Why's it at the center of the race to the Presidency?  The author of this highly controversial federal budget proposal, U.S. Rep. Paul Ryan, has been selected as the Vice Presidential candidate to run alongside Mitt Romney.

During this show we talk about what this budget proposal tell us about where these candidates really stand on a wide variety of public policies that impact us all. And we also talk about the history of the Vice Presidency, including asking the critical question of: Are we going backwards because neither party has a woman on the ticket this election cycle?  Not-to-be-missed are also lively conversations about how you can make a difference and be sure your vote counts; what it's like to serve with Rep. Paul Ryan in the House. 

*Special guests include: Joan Entmacher, National Women's Law Center; Congresswoman Donna F. Edwards; Barbara R. Arnwine, Lawyers’ Committee for Civil Rights Under Law; Ilyse Hogue, author and Friends of Democracy; and Dr. Kathleen Hall Jamieson, author and Elizabeth Ware Packard Professor of Communication at the Annenberg School for Communication and Walter and Leonore Annenberg Director of the Annenberg Public Policy Center at the University of Pennsylvania.

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Category:general -- posted at: 11:55am EDT

On this show we cover the Super 8: The 8 new free women's preventative health services that started on August 1st of 2012.  Services like access to free well-woman visits, free screening for gestational diabetes, free birth control, free breastfeeding support, free domestic violence counseling, and more.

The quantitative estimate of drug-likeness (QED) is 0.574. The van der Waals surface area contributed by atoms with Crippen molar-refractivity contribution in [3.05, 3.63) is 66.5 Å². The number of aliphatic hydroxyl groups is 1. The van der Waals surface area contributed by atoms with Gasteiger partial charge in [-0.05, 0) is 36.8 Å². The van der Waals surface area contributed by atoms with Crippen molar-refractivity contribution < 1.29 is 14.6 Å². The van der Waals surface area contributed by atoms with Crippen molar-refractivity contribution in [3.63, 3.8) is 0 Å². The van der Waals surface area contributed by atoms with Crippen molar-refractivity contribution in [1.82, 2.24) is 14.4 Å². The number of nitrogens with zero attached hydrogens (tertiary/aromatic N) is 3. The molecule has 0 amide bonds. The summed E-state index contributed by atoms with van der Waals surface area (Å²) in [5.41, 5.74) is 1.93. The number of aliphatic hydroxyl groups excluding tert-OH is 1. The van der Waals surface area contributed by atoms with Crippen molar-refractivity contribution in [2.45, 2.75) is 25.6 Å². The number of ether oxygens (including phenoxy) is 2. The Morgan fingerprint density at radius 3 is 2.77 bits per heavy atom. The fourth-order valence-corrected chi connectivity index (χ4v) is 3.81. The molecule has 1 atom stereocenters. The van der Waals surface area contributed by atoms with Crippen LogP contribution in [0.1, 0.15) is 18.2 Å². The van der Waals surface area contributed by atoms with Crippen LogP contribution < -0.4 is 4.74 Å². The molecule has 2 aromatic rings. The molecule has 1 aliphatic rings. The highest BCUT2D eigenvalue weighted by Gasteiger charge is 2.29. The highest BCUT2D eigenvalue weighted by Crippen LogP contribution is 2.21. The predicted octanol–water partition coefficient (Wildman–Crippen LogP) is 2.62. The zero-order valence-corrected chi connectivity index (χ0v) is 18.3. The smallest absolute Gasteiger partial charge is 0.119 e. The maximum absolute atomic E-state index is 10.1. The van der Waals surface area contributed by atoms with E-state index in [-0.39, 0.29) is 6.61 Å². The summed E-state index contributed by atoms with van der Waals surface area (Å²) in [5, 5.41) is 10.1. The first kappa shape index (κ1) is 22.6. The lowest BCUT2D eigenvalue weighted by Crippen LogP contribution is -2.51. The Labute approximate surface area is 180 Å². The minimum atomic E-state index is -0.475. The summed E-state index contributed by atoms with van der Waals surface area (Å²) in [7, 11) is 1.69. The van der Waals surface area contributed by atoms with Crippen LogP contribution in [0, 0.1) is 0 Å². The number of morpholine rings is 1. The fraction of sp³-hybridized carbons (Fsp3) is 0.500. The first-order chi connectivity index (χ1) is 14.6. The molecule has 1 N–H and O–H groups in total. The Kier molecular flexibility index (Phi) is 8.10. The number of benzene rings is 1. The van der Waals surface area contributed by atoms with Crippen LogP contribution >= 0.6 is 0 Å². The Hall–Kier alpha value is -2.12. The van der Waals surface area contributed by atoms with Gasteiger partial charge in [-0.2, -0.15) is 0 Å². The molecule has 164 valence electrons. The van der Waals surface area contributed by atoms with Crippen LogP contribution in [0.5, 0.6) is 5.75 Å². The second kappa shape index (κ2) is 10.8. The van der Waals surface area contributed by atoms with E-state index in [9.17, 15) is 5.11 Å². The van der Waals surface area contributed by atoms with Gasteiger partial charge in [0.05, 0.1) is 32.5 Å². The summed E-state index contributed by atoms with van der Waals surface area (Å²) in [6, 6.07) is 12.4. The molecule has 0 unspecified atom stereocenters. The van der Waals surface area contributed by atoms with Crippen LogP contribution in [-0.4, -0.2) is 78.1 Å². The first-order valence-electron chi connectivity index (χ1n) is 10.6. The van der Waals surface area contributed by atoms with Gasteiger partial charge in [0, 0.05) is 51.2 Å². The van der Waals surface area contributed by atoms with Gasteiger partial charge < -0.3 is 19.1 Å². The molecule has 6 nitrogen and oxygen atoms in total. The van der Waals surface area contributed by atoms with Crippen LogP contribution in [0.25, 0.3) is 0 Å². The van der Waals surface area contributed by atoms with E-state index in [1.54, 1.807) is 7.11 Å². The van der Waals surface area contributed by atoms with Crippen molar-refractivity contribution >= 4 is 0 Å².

We unpack what's in these new services, how can you (and yours) can get access, and what's next in healthcare policy.  Joining us in that lively conversation are doctors, experts, and policy makers.  

  • Special guests include: Lisa James, Futures without Violence; Cindy Pellegrini, March of Dimes; Dr. William Jordan, National Physicians Alliance; Nita Chaudhary, UltraViolet; J. Nadine Gracia, Deputy Assistant Secretary for Minority Health.
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Category:general -- posted at: 3:32am EDT

The torch.  The pageantry.  The athletic accomplishments that are unimaginable to us mere mortals.  This is a historic Olympics for women: The U.S. team included more female athletes than male for the first time ever.  We've come a long way since Title Nine passed 40 years ago, now more than 200,000 women play college sports, compared with 16,000 in 1972. But we still have a ways to go.  By age 14, girls are dropping out of sports at twice the rate of boys.  And as women's sports have gained prestige, fewer female coaches are hired.